78 year old Ann Howe found her husband of 55 years dead. If that wasn’t awful enough, a lump on her forehead was misdiagnosed and turned out to be cancer. She had to undergo cancer surgery. A few days after the surgery, her doctors had to perform open heart surgery on her that nearly killed her.
But, bless her heart, Ann endured. That must be why Experian tried to kill her again.
When Ann was finally recovered enough from her ordeals, she thought it would be a good idea to refinance her home at a better rate. So she applied for refinancing at a local bank. That’s when things got bizarro.
Things were going fine. Two of the credit reporting agencies showed her credit rating was close to 800. But her Experian report had a problem.
“Because somebody made a real ignorant mistake when they told Experian that I was dead,” Howe said. “I mean, that was a terrible blow.”
Howe’s Experian credit report had her listed as deceased. One of her creditors had reported her as dead.
Correcting the mistake was an interstate nightmare that took the full-time attention of Howe’s daughter in California. She sent letters, faxes, notarized explanations, long distance phone calls, but for months, she kept running into the same brick wall.
Howe’s daughter, Julie Kerr, says everyone knew Howe was alive, but the bank wouldn’t budge without a credit report from Experian.
“(They said) ‘We don’t care, we have to get a credit score and without that credit score, we can’t make the loan and we can’t get a credit score because you’re deceased. Now we know you’re not deceased, but they think you are. So we’re not going to do this loan,'” Kerr said.
Even though Experian had recorded a mistake, and even though Ann’s daughter gave all the documentation under the sun to both the bank and Experian, the bank wouldn’t budge without the Experian report and Experian wasn’t interested in doing more than dragging its ass. Ann and her daughter were told it would take 30-45 days to correct the mistake.
By then, of course, Ann’s loan rate would no longer be locked in. So Ann’s daughter Julie went over their heads. She went to a local radio station. Once this stupidity became public, Experian corrected the problem right away.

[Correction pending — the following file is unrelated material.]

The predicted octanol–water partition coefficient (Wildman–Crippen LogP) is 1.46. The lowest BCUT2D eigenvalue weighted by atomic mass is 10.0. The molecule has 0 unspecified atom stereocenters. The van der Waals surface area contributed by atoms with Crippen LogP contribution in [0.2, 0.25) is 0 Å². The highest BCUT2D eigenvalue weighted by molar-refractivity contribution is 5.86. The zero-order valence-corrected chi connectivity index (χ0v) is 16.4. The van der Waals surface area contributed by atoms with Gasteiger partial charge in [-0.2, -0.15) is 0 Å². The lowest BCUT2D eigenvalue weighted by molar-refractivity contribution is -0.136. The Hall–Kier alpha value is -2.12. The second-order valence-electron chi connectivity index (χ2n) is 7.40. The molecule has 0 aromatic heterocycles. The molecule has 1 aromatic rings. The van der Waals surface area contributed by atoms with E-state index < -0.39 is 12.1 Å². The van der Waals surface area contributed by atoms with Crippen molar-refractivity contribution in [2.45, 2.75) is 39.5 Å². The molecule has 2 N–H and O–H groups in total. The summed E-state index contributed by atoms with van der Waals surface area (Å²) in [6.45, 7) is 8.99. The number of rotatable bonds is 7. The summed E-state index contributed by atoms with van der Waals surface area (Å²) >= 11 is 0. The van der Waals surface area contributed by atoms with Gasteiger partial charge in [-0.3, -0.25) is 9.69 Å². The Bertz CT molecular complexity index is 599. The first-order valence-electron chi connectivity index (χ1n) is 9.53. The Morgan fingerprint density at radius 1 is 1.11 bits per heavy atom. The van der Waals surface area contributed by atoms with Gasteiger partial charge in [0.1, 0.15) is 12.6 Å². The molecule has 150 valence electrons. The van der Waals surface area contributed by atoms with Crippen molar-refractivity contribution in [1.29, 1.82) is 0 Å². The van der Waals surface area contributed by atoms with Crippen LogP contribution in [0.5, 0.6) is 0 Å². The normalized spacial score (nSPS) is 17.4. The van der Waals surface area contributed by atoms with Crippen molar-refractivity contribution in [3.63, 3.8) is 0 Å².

Desperate, Kerr contacted the ABC affiliate in San Francisco, KGO-TV.
One phone call from the news staff did the trick. The creditor admitted its mistake, sent an apology, and within 24 hours, the credit report error was corrected.
“I mean it was just mind-boggling,” said Kerr.
Howe got her loan and her good interest rate, but she’s still furious.
“Because it was just stupid. And nobody should go through this,” she said.
Good on you, Ann and Julie. Shame on you, Experian. If you are going to control people’s destiny, the least you could do is get it right, shitheads.
Lesson: You have to embarrass these bastards to get their attention. Otherwise, Customer Service in the USA is long dead.
Second lesson: Check your credit reports. You are entitled to free credit reports yearly by law known as The Fair Credit Reporting Act, passed by Congress several years ago. Unlike everything else the current Congress is “Giving” you, this one really IS free.
There is a website you can go to that will tell you what to do. I don’t mean Free Credit Reports Dot Com. They want to help you part with your money. The real web site is here.
This is the ONLY correct government designated site you should use. NONE of the sites on the internet or on Tee Vee are the actual free sites. Don’t get sucker punched by sites that want your money no matter how catchy their song is. The reports really ARE free here.
If you still don’t get it, please know that I have used this site myself twice, although I prefer using their 800 number because I get a rash at the thought of giving out my social security number to anybody while online.
The two times I have used this site, I received my credit reports from all three agencies within ten days. Yes Uppity did it. If Uppity did it, you can do it too.
You can call their number and apply for the free reports from all three agencies once every rolling year.
Once again, this is the only correct site. It costs you nothing. Nada. Zero. Zilch.
Did I mention that this is the only correct free web site designated by the FCC for free credit reports? I just want to make sure.
Here is a quote directly from the FCC.gov site which describes your rights and provides you with instructions on how to get your free credit reports. This site also warns against imposter sites.
You can order your free annual credit report online at annualcreditreport.com, by calling 1-877-322-8228, or by completing the Annual Credit Report Request Form and mailing it to: Annual Credit Report Request Service, P.O. Box 105281, Atlanta, GA 30348-5281.
When you order, you need to provide your name, address, Social Security number, and date of birth. To verify your identity, you may need to provide some information that only you would know, like the amount of your monthly mortgage payment.
So now you know what to do. Do it. And tell people you love to do it too.
Don’t let Experian decide you are dead. Make them do their job.
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